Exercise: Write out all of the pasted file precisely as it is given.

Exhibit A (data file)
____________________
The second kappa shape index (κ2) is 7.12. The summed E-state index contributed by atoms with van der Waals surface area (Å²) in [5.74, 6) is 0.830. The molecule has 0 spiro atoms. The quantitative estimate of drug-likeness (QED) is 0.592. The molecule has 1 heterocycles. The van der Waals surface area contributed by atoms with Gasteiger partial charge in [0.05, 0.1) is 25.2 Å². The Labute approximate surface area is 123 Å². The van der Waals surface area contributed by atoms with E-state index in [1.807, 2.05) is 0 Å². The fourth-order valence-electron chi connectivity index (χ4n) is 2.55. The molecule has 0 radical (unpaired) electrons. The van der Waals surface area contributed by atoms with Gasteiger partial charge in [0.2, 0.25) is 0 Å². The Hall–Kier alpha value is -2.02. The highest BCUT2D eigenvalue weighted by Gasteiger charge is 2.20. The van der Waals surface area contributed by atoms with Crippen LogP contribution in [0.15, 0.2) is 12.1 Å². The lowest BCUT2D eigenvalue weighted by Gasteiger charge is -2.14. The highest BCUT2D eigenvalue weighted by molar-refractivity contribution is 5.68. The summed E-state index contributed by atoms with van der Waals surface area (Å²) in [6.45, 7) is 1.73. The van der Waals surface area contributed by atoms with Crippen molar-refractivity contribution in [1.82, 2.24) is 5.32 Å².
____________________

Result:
The second kappa shape index (κ2) is 7.12. The summed E-state index contributed by atoms with van der Waals surface area (Å²) in [5.74, 6) is 0.830. The molecule has 0 spiro atoms. The quantitative estimate of drug-likeness (QED) is 0.592. The molecule has 1 heterocycles. The van der Waals surface area contributed by atoms with Gasteiger partial charge in [0.05, 0.1) is 25.2 Å². The Labute approximate surface area is 123 Å². The van der Waals surface area contributed by atoms with E-state index in [1.807, 2.05) is 0 Å². The fourth-order valence-electron chi connectivity index (χ4n) is 2.55. The molecule has 0 radical (unpaired) electrons. The van der Waals surface area contributed by atoms with Gasteiger partial charge in [0.2, 0.25) is 0 Å². The Hall–Kier alpha value is -2.02. The highest BCUT2D eigenvalue weighted by Gasteiger charge is 2.20. The van der Waals surface area contributed by atoms with Crippen LogP contribution in [0.15, 0.2) is 12.1 Å². The lowest BCUT2D eigenvalue weighted by Gasteiger charge is -2.14. The highest BCUT2D eigenvalue weighted by molar-refractivity contribution is 5.68. The summed E-state index contributed by atoms with van der Waals surface area (Å²) in [6.45, 7) is 1.73. The van der Waals surface area contributed by atoms with Crippen molar-refractivity contribution in [1.82, 2.24) is 5.32 Å².